Escape to the United States
By December 1837 and January 1838, members of the rebellions of 1837–38 had suffered defeats at the hands of British and Loyalist forces. Rebels and rebel leaders, such as William Lyon Mackenzie, Ludger Duvernay, Robert Nelson and Louis-Joseph Papineau, sought refuge in such states as New York and Vermont. Rebel leaders attempted to get assistance from Americans and worked tirelessly to promote their cause. They published newspapers, such as Duvernay’s Le Patriote Canadien and Mackenzie’s Gazette. They sent letters to local politicians and merchants. They travelled to Boston, New York, Philadelphia and Washington to try and gain financial and military support.
The rebellions coincided with a momentous period in American history. The United States was in the midst of the Jacksonian democracy. The Panic of 1837 and the broader economic shock that some historians have called the “Market Revolution” caused economic anxiety. Texas had seceded from Mexico in 1836. Its potential inclusion in the United States had divided the nation. The battles between slaveholders and abolitionists raged on.
In this context, the demands made by Canadian rebel leaders had significant consequences. Supporting the rebels could have a major impact on the United States’ relationship with Great Britain, its economy, and on the fight over slavery.
Initially, the rebels enjoyed much support from Americans. Support was strongest along the borderland. Newspapers in border communities published editorials advocating the rebel cause. Locals held public assemblies championing the Patriotes. Thousands of people joined secret societies known as Hunters' Lodges. These groups pledged to free Canada from the yoke of British imperialism. They wanted to assist the rebels in their own “Canadian Revolution.”
To many, the rebellions were an opportunity to complete the American Revolution. It was a chance to rid North America of the British once and for all. Borderlanders still felt much animosity towards the British. The impact of the War of 1812 was fresh in their minds. Newspapers such as the Vermont Mercury described the Governor General and his ruling Tory elites as “rabid and unscrupulous instruments” of British tyranny.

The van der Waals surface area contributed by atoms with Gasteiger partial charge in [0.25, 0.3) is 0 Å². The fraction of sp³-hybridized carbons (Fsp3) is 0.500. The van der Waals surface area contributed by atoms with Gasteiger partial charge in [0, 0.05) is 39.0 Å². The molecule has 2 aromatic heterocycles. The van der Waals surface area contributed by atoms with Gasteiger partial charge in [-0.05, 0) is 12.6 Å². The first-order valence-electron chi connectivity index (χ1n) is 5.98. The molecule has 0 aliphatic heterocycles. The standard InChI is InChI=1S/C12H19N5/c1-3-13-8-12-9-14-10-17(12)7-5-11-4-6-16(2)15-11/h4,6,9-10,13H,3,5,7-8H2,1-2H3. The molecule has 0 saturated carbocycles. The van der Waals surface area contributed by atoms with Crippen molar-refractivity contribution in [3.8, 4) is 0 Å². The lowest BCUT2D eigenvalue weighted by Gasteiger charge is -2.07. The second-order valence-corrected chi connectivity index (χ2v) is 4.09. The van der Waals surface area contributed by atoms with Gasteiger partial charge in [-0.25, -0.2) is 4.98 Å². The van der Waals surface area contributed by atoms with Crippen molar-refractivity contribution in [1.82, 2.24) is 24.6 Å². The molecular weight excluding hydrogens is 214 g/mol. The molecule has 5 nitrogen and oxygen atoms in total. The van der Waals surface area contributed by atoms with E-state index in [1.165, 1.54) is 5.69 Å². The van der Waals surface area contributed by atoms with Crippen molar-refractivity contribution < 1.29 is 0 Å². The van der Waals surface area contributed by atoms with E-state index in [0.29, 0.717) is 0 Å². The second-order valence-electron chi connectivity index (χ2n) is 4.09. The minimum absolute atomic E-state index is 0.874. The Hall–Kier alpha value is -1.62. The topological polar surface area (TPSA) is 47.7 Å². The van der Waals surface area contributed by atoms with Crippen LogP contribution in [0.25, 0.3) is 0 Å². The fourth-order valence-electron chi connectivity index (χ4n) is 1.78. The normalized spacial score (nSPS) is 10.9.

Support for the rebels stretched beyond the borderland. In major American cities, such as Boston, Philadelphia and New York, several newspaper editors initially sided with the rebels. For example, William M. Swain and Jesper Harding, two editors from Philadelphia, felt the rebel cause was just. Both believed that, like the heroes of the American Revolutionary War, the Canadian revolutionaries were also fighting British tyranny.
Public meetings in favour of the rebels were held in several major American cities, such as Philadelphia, New York and Baltimore. In early January 1838, a meeting took place at the Merchant Exchange in New Orleans. All those present expressed sympathy for the Canadians. A so-called Mr. William delivered a virulent anti-British speech. He suggested that the United States aid the rebels. He proclaimed, to great applause, that, if successful, the Canadas should be added to the American confederacy.
Turning Point: The Caroline Affair
Until January 1838, Americans were generally supportive of the rebels. Newspapers editors celebrated their fight against British tyranny. Borderlanders offered financial and military assistance. In Cambridge, Vermont, Judge Gates gave weapons to the rebels. In Burlington, Vermont, Alex Catlin, the son of a military general, gave the rebels money, weapons and access to his storage facilities. Historians John Duffy and Nicholas Muller note that Generals Winfield Scott and John E. Wool, two veterans of the War of 1812, offered to “command the Canadians” and “bring with them a great number” of officers and soldiers for “the invasion of Canada.”
However, in January 1838, news of an attack on American soil by British and Loyalist forces began to trickle down from the borderland. Everything changed, as Americans discovered the cost of their support. On 29 December 1837, a group of Loyalist and British militiamen, under the leadership of Allan MacNab and Royal Navy Captain Andrew Drew, crossed the Niagara River into American territory. They captured an American ship called the Caroline. It was rumoured to have been smuggling arms and ammunition to William Lyon Mackenzie and the rebels on Navy Island. They set it the Caroline fire and cast if adrift over Niagara Falls. To many, war with Great Britain appeared imminent.